The Illini traveled up Minneapolis on Tuesday evening with just one thing on their mind, remind Ohio State that they need to win out to claim the Big Ten Championship all to themselves. With the Illini’s 71-65 victory over Minnesota in the Barn, Illinois now is becoming big Northwestern fans tomorrow night, hoping their in-state nemesis can knock off the Buckeyes in Evanston tomorrow. James Augustine led the way for the Illini with a near triple double of 16 points, 10 rebounds, and 7 assists.
Dan Monson has to hate the color orange. While he was Head Coach at Gonzaga, one of the biggest thorns in his Bulldog’s side was the orange clad Pepperdine Wave. Since he has been the Head Coach of the University of Minnesota Golden Gophers, he has yet to beat the Fighting Illini, a streak extending for over six years. It would appear that Carl Spackler’s Fighting Illini have been pretty successful hunting Gophers since Monson started roaming the sidelines in Minneapolis.
The Illini headed into Tuesday night’s game knowing they needed to win on Minnesota’s Senior Night (something not all that uncommon for Illinois over the last six years), or their slim chance for a third straight Big Ten Championship would definitely fall short. The win for the Illini was not easy on Tuesday evening, but the Illini seniors would not let the Illini lose in Minneapolis for the first time in their four year career. James Augustine led the Illini with yet another double double, 16 points and 10 rebounds, and surprisingly led the Illini with 7 assists. Dee Brown chipped in with 14 points, 4 assists, and 3 steals on the evening.
In an escape from the norm this season, it was the Illini offense that carried the Illini defense to victory on Tuesday evening. For the first time since the National Championship game last April, the Illini defense allowed a team to shoot over fifty percent against them on Tuesday night. Early in the game, it seemed like the Gophers could not miss a shot, most noticeably on again off again Gopher Maurice Hargrow who made his first six shots before finishing the game seven of eight from the floor in the contest for 17 points. But it was Minnesota’s star senior Vincent Grier that the Illini had no answer for in the first half.
At the beginning of the game, Brian Randle drew the defensive assignment of slowing down Minnesota’s most potent offensive threat. He was pretty unsuccessful, as all he did was pick up two fouls (including a three point play for Grier that was deemed Sports Center’s Top Play for the night) and find a spot sitting underneath the court right next to the Illini assistant coaches. After the half time buzzer, Bruce Weber decided to keep Brian Randle off of Vincent Grier, in an obvious effort to keep his talented wing forward one the floor, and not in foul trouble, and decided to have junior guard Rich McBride defend the Gopher star one-on-one. McBride did a great job on Minnesota’s best offensive threat by keeping him out of the lane and ensuring he did not get off screens quickly. There were very few defensive lapses in the second half on Grier, and they normally occurred when McBride was not guarding him.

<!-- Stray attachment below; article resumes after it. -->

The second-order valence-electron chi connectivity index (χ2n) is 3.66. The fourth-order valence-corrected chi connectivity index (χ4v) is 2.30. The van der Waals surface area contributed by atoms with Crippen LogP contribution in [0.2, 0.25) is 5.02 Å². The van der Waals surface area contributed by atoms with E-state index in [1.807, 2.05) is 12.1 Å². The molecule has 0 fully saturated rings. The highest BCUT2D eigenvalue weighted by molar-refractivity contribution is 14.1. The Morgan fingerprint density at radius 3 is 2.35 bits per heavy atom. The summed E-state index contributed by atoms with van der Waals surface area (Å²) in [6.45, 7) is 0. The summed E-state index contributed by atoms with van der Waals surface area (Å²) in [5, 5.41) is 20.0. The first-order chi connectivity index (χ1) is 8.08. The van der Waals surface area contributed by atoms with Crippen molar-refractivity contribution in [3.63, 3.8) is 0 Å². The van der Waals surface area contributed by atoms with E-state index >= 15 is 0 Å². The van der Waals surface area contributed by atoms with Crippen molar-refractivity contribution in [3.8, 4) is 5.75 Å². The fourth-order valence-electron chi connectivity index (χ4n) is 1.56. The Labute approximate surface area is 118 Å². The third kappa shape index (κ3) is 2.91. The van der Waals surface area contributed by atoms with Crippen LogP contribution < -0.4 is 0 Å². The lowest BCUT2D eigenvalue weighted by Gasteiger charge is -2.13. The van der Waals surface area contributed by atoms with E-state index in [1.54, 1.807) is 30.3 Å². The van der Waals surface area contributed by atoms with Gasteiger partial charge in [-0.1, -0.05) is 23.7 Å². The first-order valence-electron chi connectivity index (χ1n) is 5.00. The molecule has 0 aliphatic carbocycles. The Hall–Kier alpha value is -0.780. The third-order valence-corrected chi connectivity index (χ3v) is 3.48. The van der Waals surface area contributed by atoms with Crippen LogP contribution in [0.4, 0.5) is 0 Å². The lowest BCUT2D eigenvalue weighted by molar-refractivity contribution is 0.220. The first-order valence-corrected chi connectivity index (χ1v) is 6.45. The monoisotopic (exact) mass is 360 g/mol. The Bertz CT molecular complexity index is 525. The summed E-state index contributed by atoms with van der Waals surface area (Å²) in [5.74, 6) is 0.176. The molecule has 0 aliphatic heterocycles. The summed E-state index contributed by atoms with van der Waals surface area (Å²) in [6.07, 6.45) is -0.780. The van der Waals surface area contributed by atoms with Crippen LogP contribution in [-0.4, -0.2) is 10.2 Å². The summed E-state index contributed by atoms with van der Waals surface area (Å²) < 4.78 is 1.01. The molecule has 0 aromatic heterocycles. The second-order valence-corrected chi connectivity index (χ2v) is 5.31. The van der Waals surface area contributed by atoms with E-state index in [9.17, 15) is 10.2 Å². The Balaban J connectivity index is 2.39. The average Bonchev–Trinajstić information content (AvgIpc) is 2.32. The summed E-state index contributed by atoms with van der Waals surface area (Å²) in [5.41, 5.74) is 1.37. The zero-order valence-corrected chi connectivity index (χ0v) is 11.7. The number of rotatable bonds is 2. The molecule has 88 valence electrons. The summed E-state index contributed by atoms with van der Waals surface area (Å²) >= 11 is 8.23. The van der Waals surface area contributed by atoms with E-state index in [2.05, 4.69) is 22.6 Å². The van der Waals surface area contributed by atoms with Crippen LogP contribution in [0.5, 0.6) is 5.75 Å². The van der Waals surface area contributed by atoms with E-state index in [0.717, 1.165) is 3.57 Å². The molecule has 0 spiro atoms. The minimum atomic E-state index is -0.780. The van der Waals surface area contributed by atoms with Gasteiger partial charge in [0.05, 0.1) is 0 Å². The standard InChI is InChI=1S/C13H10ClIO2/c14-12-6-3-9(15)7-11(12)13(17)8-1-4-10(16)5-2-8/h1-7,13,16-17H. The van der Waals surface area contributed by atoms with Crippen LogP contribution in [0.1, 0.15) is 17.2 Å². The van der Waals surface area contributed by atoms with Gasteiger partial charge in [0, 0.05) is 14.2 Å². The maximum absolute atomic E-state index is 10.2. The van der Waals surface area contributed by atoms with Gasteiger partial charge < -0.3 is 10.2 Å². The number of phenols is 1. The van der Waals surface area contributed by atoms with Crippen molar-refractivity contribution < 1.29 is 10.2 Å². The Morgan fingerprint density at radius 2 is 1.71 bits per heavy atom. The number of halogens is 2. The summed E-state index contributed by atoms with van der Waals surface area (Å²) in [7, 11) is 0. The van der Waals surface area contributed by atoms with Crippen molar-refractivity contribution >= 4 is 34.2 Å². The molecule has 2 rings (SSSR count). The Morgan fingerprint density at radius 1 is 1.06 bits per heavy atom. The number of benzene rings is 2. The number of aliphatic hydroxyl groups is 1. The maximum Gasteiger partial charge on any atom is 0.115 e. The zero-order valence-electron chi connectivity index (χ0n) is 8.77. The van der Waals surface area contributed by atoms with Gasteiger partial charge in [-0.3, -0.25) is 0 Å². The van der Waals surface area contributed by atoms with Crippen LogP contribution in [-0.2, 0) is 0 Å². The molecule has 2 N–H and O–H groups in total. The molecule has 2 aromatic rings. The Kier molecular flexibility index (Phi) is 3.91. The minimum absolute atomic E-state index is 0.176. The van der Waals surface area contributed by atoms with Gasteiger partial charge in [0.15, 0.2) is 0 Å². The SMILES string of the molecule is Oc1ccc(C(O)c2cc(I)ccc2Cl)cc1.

Offensive Efficiency: 123.78
Defensive Efficiency: 113.32
Offensive Rebounding Percentage: 24%
Defensive Rebounding Percentage: 75%
While for the majority of the game, the Gopher offense was able to score when they wanted to, when the Illini made their run in the second half, it was keyed on their defense. The Illini held the Gophers scoreless for nearly five minutes in the second half while the Illini built up a nine point lead. It looked like the Gophers were out of the game, but then a Zach Puchtel block of a Shaun Pruitt dunk attempt jump started the Gophers into a quick basket followed by an Adam Boone three-pointer to cut the Illini lead to 60-56 with just over four minutes remaining in the contest.
The next basket was a Jamar Smith three pointer giving the Illini a seven point lead with just over two and a half minutes left in the game. It was at this point where Bruce Weber decided to take the air out of the ball and milked two straight Illini possessions killing off nearly 1:10 of the game clock, effectively ending the Gophers chance to complete their come back against the Illini.
Outside of the Illini seniors, it was once again Rich McBride who stepped up and played big for the Illini. The junior guard is establishing himself as the third offensive option for the Illini, and has become more confident in his all around game on the offensive side of the floor. On Tuesday night Rich shot 5-for-10 from the floor, including 2-for-5 from behind the three point arc, and was consistently taking the ball to the basket in the offense. As the NCAA Tournament approaches for the Fighting Illini, the second most important indicator of how the Illini will play in a game is the play of junior Rich McBride (the most important is still James Augustine’s play).